Rorate Caeli

Rorate book review: The Remnants

"The crisis is over; we have lost. This is no longer just a prediction, it is a simple observation: Rome has been desecrated. We are in the age of darkness. Triumphalist reactions are in vain. The modern world and the Church deserve the punishment that God is raining down on us." -- John Senior.

When we received a copy in the mail last week of this book, we knew two things from the start: those who have been traditional Catholics pre-Summorum have at least heard the name John Senior. And, we guessed, those younger traditionals or older ones who came to tradition post-Summorum may have never heard of him. 

For those who have, and for those who experienced the pre-Summorum years after the Council and know what faithful Catholics who love tradition have endured for 50 years, the quote at the top of this post will not come as a surprise, sadly. For those new to tradition, who have never had to drive multiple hours one way to the nearest Traditional Latin Mass, the quote may come as a shock, and seem excessive. 

More than a decade following his death, Remnant Press has compiled some of Senior's writings in an easy-to-read book titled "The Remnants: The Final Essays of John Senior." 

We found this short book has something for everyone, regardless of how long they've been traditional, or if they're even traditional at all. Any serious Catholic would benefit from the wisdom and history it contains. 

Senior takes readers through the minds of thinkers like Newman, Virgil and Aristotle. He gives a blueprint on how to recapture Catholic life in the home and how to form young minds. And, because he lived it along with other traditional Catholic warriors like his friend Michael Davies and the late Walter Matt, readers get a glimpse into the dark days following the Council, and decisions many traditional Catholics faced with the Écône consecrations, the early days of Ecclesia Dei and the perhaps presumed choice between love of tradition and "obedience" to the current actions of those at the top of the Church. 

Click here to order this book. "Those who cannot remember the past are doomed to repeat it."

25 comments:

  1. He had some bizarre ideas like the notion that classical music should never be listened to on compact disc.

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  2. Dr Senior was one of the forces behind the Pearson Integrated Humanities Program at the University of Kansas in the 1970's which immersed students in the culture and philosophy of the West as a living tradition.

    Sadly, the program was a victim of its own success as it aroused the rancour of liberal professors who saw in it a threat to their indoctrination of youth. Worst of all, it indirectly lead to many conversions to the traditional Catholic faith which aroused the fury of Catholic bishops.

    More details here

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  3. Because of the sonic flattening that occurs with CDs (and mp3s), there's a good case to be made that quality music shouldn't be listened to on them.

    Regarding obedience, this is excellent:

    http://archives.sspx.org/archbishop_lefebvre/archbishop_lefebvre_can_obedience_oblige_us_to_disobey_1988.htm

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  4. GHessell, John Senior's complaint against recorded music was logical, but not absolute. (He did listen to recorded music all the time. I know, because I listened with him.) His observation was that people don't MAKE music anymore, they just passively listen to it. Instead of a Christian family gathering around the piano in song, with someone actually knowing how to play the instrument, each goes to his own room to listen to his recorded favorites. Of course, John Senior could not even have imagined the emotional isolation of the "texting generation," as college students send idiotically truncated messages to each other, down the hallway, across the same classroom, and even across the same lunch table!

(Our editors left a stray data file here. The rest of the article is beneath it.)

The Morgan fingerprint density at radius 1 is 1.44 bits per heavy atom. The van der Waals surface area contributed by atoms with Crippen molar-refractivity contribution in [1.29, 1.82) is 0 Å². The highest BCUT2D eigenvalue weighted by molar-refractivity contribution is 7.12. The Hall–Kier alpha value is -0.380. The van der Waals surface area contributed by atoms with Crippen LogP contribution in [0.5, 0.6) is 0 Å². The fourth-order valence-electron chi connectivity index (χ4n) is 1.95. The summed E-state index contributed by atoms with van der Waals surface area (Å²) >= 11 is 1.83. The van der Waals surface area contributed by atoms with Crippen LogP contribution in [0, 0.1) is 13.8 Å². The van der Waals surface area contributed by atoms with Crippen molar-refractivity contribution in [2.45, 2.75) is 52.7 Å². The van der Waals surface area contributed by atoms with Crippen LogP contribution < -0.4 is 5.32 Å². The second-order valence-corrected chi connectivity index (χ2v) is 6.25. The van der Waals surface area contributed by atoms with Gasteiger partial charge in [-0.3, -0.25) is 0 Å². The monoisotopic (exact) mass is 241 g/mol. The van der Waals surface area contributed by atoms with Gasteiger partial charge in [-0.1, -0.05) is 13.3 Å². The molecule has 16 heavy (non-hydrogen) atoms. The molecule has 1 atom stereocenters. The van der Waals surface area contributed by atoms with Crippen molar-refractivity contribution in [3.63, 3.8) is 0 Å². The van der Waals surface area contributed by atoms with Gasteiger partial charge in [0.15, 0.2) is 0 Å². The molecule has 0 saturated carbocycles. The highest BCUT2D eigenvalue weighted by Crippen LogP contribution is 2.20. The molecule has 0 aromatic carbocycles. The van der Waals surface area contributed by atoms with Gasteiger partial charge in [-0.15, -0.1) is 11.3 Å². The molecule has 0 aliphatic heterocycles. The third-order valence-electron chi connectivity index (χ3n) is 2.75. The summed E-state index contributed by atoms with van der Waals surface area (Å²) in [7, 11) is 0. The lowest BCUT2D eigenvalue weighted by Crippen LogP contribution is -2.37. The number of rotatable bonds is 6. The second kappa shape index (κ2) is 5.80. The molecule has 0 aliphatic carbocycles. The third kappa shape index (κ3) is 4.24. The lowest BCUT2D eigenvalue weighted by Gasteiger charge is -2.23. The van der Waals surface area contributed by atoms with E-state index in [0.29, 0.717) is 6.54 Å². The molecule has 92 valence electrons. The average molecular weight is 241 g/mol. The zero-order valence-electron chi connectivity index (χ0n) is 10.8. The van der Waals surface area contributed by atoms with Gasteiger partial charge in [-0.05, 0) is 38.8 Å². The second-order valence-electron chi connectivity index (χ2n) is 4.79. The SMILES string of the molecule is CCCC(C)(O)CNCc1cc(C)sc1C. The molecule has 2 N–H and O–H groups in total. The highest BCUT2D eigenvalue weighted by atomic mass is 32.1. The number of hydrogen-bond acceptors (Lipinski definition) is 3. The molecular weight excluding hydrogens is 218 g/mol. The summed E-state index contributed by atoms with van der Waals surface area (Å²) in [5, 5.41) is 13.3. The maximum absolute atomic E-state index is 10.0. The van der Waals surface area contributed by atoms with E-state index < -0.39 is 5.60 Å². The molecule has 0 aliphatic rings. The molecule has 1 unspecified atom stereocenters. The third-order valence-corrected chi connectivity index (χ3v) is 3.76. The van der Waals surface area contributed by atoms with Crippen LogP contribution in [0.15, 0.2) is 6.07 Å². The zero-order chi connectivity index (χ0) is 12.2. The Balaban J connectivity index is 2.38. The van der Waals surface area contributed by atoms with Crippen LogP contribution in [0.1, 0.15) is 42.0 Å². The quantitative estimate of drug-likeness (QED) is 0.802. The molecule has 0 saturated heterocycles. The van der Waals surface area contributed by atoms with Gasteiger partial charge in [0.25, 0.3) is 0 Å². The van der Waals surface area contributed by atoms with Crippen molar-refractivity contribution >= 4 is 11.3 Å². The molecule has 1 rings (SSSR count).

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  5. There used to be a large collection of Senior/Quinn lectures available on cassette. I wonder if anyone could reissue those on CD? I am sure Mr. Senior would approve! (By the way, the professors of the Integrated Humanities Program always insisted on being called "Mr." rather than "Dr." They felt that it was more collegial, more Christian.)

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  6. I first came across John Senior in an article in The Latin Mass magazine: the article was about the very course mentioned above. One quote stuck in my mind. When Senior was asked why he attended an SSPX chapel (this was in the days when many even in the traditional movement believed that the SSPX was in schism) he replied: "If Weakland is in, whose out?" That was my first presentiment that certain attitudes to Church authority generations had taken for granted could no longer be accepted at face value.

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  7. Yes, he had some extreme ideas. "Radical but right," as Peter Kreeft surmised.

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  8. I think there are two bishops who might say their conversions were aided by John Senior...at a time when they were students.

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  9. 1. I am very pleased to hear that this book is available. I hope to purchase a copy at the soonest opportunity. Thanks to Rorate for the heads up. John Senior was a giant among among us, and we owe men and women like him a great deal.

    2. I do not quite understand Senior's position on recorded music, but if he meant to say that the quality of CD's was inferior to other media (or live), I wouldn't dispute that. Vinyl provides a richer soundfield. Vinyl is also, alas, less portable and much less durable. I am forced myself to make use of CD's and electronic versions of my classical music - the compromises the modern age makes necessary.

    If he means that we have lost the art and custom of playing music ourselves, it's impossible to dispute him on this point.

    3. "Sadly, the program was a victim of its own success as it aroused the rancour of liberal professors who saw in it a threat to their indoctrination of youth." For all the rancor directed at Church authorities in the "bad old days," there is nothing so intolerant and control seeking as many modern progressives. The mere existence of the Old Mass as a live liturgical concern remains an affront to many, viewed by them (perhaps subconsciously) as a repudiation of their life's work.